County Armagh – The Orchard Of Ireland

Today, we continue our photographic and alphabetical tour of Ireland’s 32 counties with a stop in County Armagh (pronounced Ar-mah)

 

http://commons.wikimedia.org/wiki/File:Armagh_Ulster.png

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Armagh is one of the six counties of Northern Ireland, part of the United Kingdom and amongst the nine counties of the ancient province of Ulster.

http://www.geograph.org.uk/photo/1516235

Entrance to Navan Fort:  ©  Copyright HENRY CLARK and licensed for reuse under Creative Commons License

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The ancient capital of the kingdom of Ulster was at Emhain Mhacha until the fourth century AD.  The remains of this seat of the kings of Ulster is located just outside the modern town of Armagh at Navan Fort.

http://commons.wikimedia.org/wiki/File:Armagh_arms.svgImage Credit

The Armagh County crest proudly displays a cross and a harp, symbols associated with Armagh’s unique history.

http://www.flickr.com/photos/rowanofravara/276692927/Image Credit

The county is often referred to as the Orchard of Ireland, because its fertile soil is perfect for growing apples trees.  This lush, green pasture is typical of the beautiful scenery found in the county.

http://www.flickr.com/photos/23777736@N04/3401778821/in/photostream/Image Credit

Armagh was the centre of St. Patrick’s mission to convert the Irish to christianity in the fifth century. St. Patrick’s cathedral was built in his honor.  Armagh is the ecclesiastical capital of the Roman Catholic church in Ireland.

http://www.flickr.com/photos/irishfireside/2544078713/in/photostream/Image Credit

Magnificent ornate ceilings adorn the cathedral’s interior.

http://www.flickr.com/photos/irishfireside/2544905732/in/photostream/Image Credit

Stain glass windows depict scenes from Irish and religious historical events.

© Copyright Richard Webb and licensed for reuse under  Creative Commons License

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The ecclesiastical capital of the Anglican Church of Ireland is also in Armagh.  A second St. Patrick’s cathedral is found situated on a height above the town.

http://en.wikipedia.org/wiki/File:Kilnasaggart_inscribed_stone_County_Armagh_1.jpg

Kilnasaggart Inscribed Stone – Circa 700 AD

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Kilnasaggart stone pillar stands in in a field near the town of Jonesborough and dates back to around 700 AD.  Ogham script, crosses within circles, and a Gaelic inscription decorate this stone associated with the druids and ancient Irish warriors.

http://www.geograph.org.uk/photo/267458

© Copyright Ron Murray and licensed for reuse under Creative Commons Licence

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Lakes and mountains in the Ring of Gullion have been designated as an Area of Outstanding Natural Beauty, by the government of the United Kingdom.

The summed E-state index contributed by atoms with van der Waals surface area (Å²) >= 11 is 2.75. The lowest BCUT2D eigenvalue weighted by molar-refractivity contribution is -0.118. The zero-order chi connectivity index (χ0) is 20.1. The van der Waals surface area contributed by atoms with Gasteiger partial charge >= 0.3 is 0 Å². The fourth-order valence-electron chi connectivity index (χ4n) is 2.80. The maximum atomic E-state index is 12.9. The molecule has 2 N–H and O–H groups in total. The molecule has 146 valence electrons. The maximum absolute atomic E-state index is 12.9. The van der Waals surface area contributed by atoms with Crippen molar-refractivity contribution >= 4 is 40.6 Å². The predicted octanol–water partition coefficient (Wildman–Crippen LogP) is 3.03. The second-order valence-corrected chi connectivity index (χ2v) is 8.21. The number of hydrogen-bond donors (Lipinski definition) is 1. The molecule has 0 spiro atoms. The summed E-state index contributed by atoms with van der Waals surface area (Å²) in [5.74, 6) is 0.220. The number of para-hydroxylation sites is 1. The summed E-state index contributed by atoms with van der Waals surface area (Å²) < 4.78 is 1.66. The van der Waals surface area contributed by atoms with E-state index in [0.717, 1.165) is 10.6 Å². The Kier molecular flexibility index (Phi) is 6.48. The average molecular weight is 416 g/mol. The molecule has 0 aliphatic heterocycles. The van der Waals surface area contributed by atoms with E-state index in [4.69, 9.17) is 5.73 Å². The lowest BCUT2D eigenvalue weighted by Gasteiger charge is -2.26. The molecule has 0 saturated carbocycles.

http://en.wikipedia.org/wiki/File:Slieve_Gullion.jpg

Slieve Gullion

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Slieve Gullion is the highest peak in the county and boasts a hiking trail.   Follow in the footsteps of Cuchulainn, the Red Branch Knights, and Finn McCool who have trodden its slopes.  Fabulous views of the surrounding counties await on a fine day.  Sometimes, when the weather cooperates, even Dublin can be spotted in the distance.

http://www.flickr.com/photos/rowanofravara/1863721341/

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Slieve Gullion forest park is part of an old demesne.  Oak, ash, birch, beech, and chestnut trees offer seclusion and peace.

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Gosford Castle

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Construction of Gosford Castle began in 1819 and finished in the 1850s.  It is surrounded by a forest park, but the building itself has been converted to apartments, with the first new residents moving into the castle in 2008.  What a place to live!

http://www.geograph.org.uk/photo/257752

Forkhill – © Copyright Ron Murray and licensed for reuse under Creative Commons License

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Picturesque villages and towns dot the countryside.

http://www.geograph.org.uk/photo/1296197

Richhill – © Copyright HENRY CLARK and licensed for reuse under Creative Commons Licence

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Friendly towns offer a warm welcome to Armagh visitors.

Our short tour offers only a small sample of what this county has to offer.  Armagh is steeped in ancient history, a rich Christian heritage, fine country estates, and outstanding natural beauty, all waiting to be explored.

Some helpful sites for planning a trip to County Armagh include:

Visit Armagh, Northern Ireland

Discover Northern Ireland

Discover Ireland

Wishing you all happy Irish travels!

Here are the links for the other counties we have visited so far on our tour of Ireland, county-by-county:

 

1. County Antrim

 

2. County Armagh

 

3. County Carlow

 

4. County Cavan

 

5. County Clare

 

6. County Cork

 

7. County Derry

 

8. County Donegal

 

9. County Down

 

10. County Dublin

 

11. County Fermanagh

 
Slan agus beannacht leat!

(Goodbye and blessings)

 

 

Irish American Mom

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